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Whether animals are looking for food or mates, or avoiding pathogens and predators, they rely on biosensors—molecules that allow them to sense and respond to their environments. Christina Dawn Smolke, Ph.D. Link to external web site, a professor of bioengineering at Stanford University in California, focuses her research on creating new kinds of biosensors to receive, process, and transmit molecular information. Her lab has built RNA molecules, or switches, that can alter gene expression based on biochemical changes they detect.

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Twisting and Turning: Unraveling What Causes Asymmetry

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Note to our Biomedical Beat readers: Echoing the sentiments NIH Director Francis Collins made on his blog, NIGMS is making every effort during the COVID-19 pandemic to keep supporting the best and most powerful science. In that spirit, we’ll continue to bring you stories across a wide range of NIGMS topics. We hope these posts offer a respite from the coronavirus news when needed.

Asymmetry in our bodies plays an important role in how they work, affecting everything from function of internal systems to the placement and shape of organs. Take a look at your hands. They are mirror images of each other, but they’re not identical. No matter how you rotate them or flip them around, they will never be the same. This is an example of chirality, which is a particular type of asymmetry. Something is chiral if it can’t overlap on its mirror image.

An image of a pair of hands, palms facing up. An arrow points to another image of the left hand on top of the right, both palms still facing up, illustrating that they can’t be superimposed. Our hands are chiral: They’re mirror images but aren’t identical.

Scientists are exploring the role of chirality and other types of asymmetry in early embryonic development. Understanding this relationship during normal development is important for figuring out how it sometimes goes wrong, leading to birth defects and other medical problems.

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The Chemistry of Chocolate

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Chocolate is a Valentine’s Day must-have and popular among people with a sweet tooth. Many also claim it lifts mood or even acts as an aphrodisiac, and we’ve all heard someone say it’s habit forming.

The compounds in chocolate that allegedly have positive effects come from the cacao bean, so the darker the chocolate, the more of these compounds it contains. Milk chocolate has less than dark chocolate, and white chocolate has nearly none because it includes no cocoa solids, only cocoa butter.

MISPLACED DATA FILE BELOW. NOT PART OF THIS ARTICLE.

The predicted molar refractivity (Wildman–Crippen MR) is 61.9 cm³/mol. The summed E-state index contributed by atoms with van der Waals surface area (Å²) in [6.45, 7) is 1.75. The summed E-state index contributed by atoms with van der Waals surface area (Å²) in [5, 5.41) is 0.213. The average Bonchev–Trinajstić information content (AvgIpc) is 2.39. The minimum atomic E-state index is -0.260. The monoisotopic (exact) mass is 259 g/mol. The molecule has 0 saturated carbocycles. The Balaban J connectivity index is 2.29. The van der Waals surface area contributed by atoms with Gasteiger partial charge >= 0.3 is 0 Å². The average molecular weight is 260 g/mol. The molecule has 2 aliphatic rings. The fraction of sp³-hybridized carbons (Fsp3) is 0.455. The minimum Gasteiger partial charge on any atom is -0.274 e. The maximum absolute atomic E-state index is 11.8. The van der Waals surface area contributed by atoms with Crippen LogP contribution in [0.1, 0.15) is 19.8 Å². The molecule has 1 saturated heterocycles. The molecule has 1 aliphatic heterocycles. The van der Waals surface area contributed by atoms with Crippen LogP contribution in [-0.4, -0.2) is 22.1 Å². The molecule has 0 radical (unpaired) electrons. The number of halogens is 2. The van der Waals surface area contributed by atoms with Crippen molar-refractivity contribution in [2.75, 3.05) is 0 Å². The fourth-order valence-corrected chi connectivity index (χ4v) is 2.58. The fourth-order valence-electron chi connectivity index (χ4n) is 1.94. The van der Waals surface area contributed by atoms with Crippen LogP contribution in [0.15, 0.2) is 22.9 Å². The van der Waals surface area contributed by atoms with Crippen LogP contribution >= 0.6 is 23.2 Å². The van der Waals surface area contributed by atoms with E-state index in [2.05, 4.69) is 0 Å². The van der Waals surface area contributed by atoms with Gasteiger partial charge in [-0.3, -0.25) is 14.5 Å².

An infographic showing dark chocolate paired with the chemical structures of theobromine and phenethylamine, milk chocolate paired with vanillin and butyric acid, and white chocolate paired with stearic acid and palmitic acid. Chocolate contains upwards of 800 chemical compounds, just a handful of which are explored in this infographic. See more chemistry infographics like this one in C&EN’s Periodic Graphics collection Link to external web site. Click to enlarge

Does science back up the common claims about chocolate? To find the answers, we’re taking a look at the chemistry behind this treat.

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Fabulous Fats in Your Holiday Feast

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Happy Thanksgiving!

During this time of year, family and friends gather to enjoy rich foods and good company. Even if you typically follow a healthy diet, it can be hard to make wholesome food choices during occasions like these.

Our previous post, Five Fabulous Fats, highlighted essential fats made in our bodies. Here we discuss five important fats our bodies can’t make on their own, the foods that contain them, and why you should include a healthy dose of each in your diet.

Geranial

Whole and sliced lemons, two jars of lemon oil, and lemon leaves on a wooden table.
Credit: iStock.

Geranial, a fat some people may not know about, is present in the oils of several citrus plants such as orange, lemon, and lime. Research suggests that its antibacterial and antimicrobial properties reduce inflammation in the body. So, think about adding some freshly squeezed lemonade to the menu.

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Five Fabulous Fats

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Happy Fat Tuesday!

On this day, celebrated in many countries with lavish parties and high-fat foods, we’re recognizing the importance of fats in the body.

You’ve probably heard about different types of fat, such as saturated, trans, monounsaturated, omega-3, and omega-6. But fats aren’t just ingredients in food. Along with similar molecules, they fall under the broad term lipids and serve critical roles in the body. Lipids protect your vital organs. They help cells communicate. They launch chemical reactions needed for growth, immune function, and reproduction. They serve as the building blocks of your sex hormones (estrogen and testosterone).

Here we feature five of the hundreds of lipids that are essential to health.